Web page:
The result of these believers continuing with their prayer meetings as usual was that after their meetings, they were in worse condition, spiritually and physically, than before. Paul said so in 1Corinthians 11:17, 30. The apostle James also warned the saints not to worship God when sin was present among them. He said, “If you have bitter envy and strife in your heart, do not glory!” (Jas. 3:14). Jesus taught his followers the same thing. He said that if you have done wrong to a brother, you should not worship God, but go instead to the offended brother and make things right. Then, he said, you may return and worship God acceptably; that is, with a clear conscience (Mt. 5:23–34).

Here in 1Corinthians, Paul is teaching that the worship of a group of saints is no good if sin is tolerated in the congregation. Sin will influence the spirits around it, and it can pollute the worship of a whole body of believers, making it unacceptable to God. Paul instructed two young ministers, Timothy and Titus, to rebuke sin openly in the congregation. We assume, therefore, that there are occasions when doing so is God’s will for His people (1Tim. 5:20; Tit. 2:15).

After the ancient Israelites won their first battle for Canaan at Jericho, a man from the tribe of Judah, named Achan, took a few articles found in the destroyed city which had been dedicated to God. In the next battle, because sin was now in the camp, thirty-six men of Israel were slain, and the army limped back into camp, defeated. Thirty-six families lost fathers because there was unconfessed sin in the camp. Joshua did not understand why the army lost, and going to God’s altar, he fell on his face, weeping. But God was too angry to be compassionate. He rebuked Joshua, told him to get up off his face, and then thundered, “There is sin in the camp! That is why the children of Israel could not stand before their enemies, but turned their backs before their enemies, because they were accursed. Neither will I be with you any more, unless you destroy the accursed from among you!” (excerpt, Josh. 7:10–12).

This was similar to Paul’s indignant message to the Corinthian believers (continuing from 1Corinthians 5):

6b. Do you not know that a little leaven leavens the whole lump?

7. Purge out the old leaven so that you might be a new lump, since you are unleavened. For Christ, our Passover Lamb, has been sacrificed for us,

8. so that we might keep the feast, not with old leaven, neither with leaven of malice and wickedness, but with the unleavened bread of sincerity and truth.

9. In a letter, I wrote to you not to associate with immoral people,

10. and yet, by no means, the immoral of this world, or the covetous, or swindlers, or idolaters; in that case, you would have to leave the world.

11. But I wrote to you meaning not to associate with anyone called a brother if he be immoral, or covetous, or idolatrous, or a reviler, or a drunkard, or a swindler — not even to eat with such a one.

Where do you see such judgment against wickedness in “the congregation” executed in our time? It is rare, admittedly, but it is the will of God, and it is found everywhere that believers enjoy genuine fellowship in the light of Christ because the light of Christ demands it.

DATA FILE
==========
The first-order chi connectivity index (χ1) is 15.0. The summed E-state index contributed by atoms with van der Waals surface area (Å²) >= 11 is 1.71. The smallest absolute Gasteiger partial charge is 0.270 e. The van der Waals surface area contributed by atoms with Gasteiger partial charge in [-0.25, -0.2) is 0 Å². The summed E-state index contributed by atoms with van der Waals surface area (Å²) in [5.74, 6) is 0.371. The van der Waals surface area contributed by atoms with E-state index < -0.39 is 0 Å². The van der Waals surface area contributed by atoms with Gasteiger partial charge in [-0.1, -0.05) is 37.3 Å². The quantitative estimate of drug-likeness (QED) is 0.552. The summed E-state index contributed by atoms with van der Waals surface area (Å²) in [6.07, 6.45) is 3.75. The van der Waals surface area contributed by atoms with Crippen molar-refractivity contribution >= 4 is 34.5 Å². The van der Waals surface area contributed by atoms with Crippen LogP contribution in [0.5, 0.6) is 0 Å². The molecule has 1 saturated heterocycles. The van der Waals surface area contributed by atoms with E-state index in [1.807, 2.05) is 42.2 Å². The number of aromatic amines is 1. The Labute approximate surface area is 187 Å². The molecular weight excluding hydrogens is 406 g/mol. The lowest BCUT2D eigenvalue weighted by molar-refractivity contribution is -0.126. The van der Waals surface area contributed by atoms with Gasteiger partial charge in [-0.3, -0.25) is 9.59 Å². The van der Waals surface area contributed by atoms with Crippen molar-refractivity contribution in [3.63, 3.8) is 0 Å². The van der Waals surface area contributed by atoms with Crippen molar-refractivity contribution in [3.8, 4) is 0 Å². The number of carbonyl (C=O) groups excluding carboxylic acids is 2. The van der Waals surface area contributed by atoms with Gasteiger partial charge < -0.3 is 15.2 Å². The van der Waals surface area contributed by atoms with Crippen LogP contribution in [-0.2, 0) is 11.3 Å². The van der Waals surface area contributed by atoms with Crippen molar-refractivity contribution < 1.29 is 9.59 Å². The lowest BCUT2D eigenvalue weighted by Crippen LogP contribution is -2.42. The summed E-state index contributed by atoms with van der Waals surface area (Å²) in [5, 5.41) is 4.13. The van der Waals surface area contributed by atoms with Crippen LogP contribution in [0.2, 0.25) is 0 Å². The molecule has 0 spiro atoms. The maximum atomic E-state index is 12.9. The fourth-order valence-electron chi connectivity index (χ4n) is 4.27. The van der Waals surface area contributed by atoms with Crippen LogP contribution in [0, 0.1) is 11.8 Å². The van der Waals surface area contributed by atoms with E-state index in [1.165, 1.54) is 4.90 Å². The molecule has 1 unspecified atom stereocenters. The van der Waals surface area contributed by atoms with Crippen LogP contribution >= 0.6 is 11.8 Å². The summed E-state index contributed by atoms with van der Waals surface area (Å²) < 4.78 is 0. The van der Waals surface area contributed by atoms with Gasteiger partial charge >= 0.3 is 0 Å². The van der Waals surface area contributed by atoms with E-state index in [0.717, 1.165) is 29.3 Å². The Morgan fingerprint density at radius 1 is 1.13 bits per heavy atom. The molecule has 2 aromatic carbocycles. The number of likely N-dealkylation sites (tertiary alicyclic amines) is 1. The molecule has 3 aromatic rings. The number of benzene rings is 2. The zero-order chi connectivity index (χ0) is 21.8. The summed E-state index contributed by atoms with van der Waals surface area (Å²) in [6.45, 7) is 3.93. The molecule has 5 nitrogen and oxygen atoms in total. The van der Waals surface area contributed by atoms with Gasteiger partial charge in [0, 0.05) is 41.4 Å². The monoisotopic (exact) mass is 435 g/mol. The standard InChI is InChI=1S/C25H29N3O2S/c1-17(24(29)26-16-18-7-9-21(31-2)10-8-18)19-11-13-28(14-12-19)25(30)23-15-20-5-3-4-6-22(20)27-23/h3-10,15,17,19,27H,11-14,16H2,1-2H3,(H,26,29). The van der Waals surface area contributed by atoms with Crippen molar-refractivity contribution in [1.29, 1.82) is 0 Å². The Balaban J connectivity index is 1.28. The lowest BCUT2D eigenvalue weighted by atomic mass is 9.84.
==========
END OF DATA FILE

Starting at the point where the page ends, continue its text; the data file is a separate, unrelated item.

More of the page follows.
Note also that Paul said he had already judged this situation — and he was not even there in Corinth. Paul knew nothing of the notion, which many in our time hold, that making judgments of people and of situations is ungodly. The truth is, it is ungodly for a body of believers NOT to have judgment among themselves. Paul even told the saints here at Corinth that they could escape God’s judgment if they would only exercise their own (1Cor. 11:32).

12. For what have I to do with judging those outside the Assembly? Do you not judge those who are within?

In the next chapter in 1Corinthians, Paul rebukes this “congregation of the mighty” because there was no one there among them godly enough to exercise righteous judgment when it was needed. He said in 1Corinthians 6:5, “I say this to your shame. Is it really so, that there is not a single wise man among you, one who is able to judge among his brothers?” Then, Paul, as one of the “gods” in the “congregation of the mighty”, concluded with this judgment of the situation:

13. But those outside, God will judge. So, you put that wicked man out from among you!

Where there is genuine fellowship, there is no continuation of worship as usual when sin is discovered in the congregation. When the body is truly one in Christ, it feels God’s displeasure and sorrow, and it cannot rejoice. Sin is a spiritual disease, and it must be cut out, or it’s influence will grow until the whole body is infected. And when the entire body tolerates sin and is corrupted by it, God will reject the praise of the congregation. Remarkably, when a congregation becomes so sick with sin that God rejects its worship, it often happens that the people do not even realize that their worship is being rejected. By the time sin has spread that far, the people’s feelings are so dead that, like the shaven Samson of old, they do not even realize that God has departed from them.

Preacher Clark used to warn us that sin is as catching as diseases are. Catching a cold, for one example, is not something you know has happened until the effects are felt. Then, when the fever, stuffiness, and aching begin, you know that somewhere along the way, the unseen, microscopic disease has infected you. The infection is a “secret” event until its effects show, but it is nevertheless real. That is why Paul warned the congregation in Corinth that a person living in sin, especially such a disgraceful sin as had been committed among them, would ruin the whole congregation if that sin was allowed to remain. That’s not a theory; that’s a fact.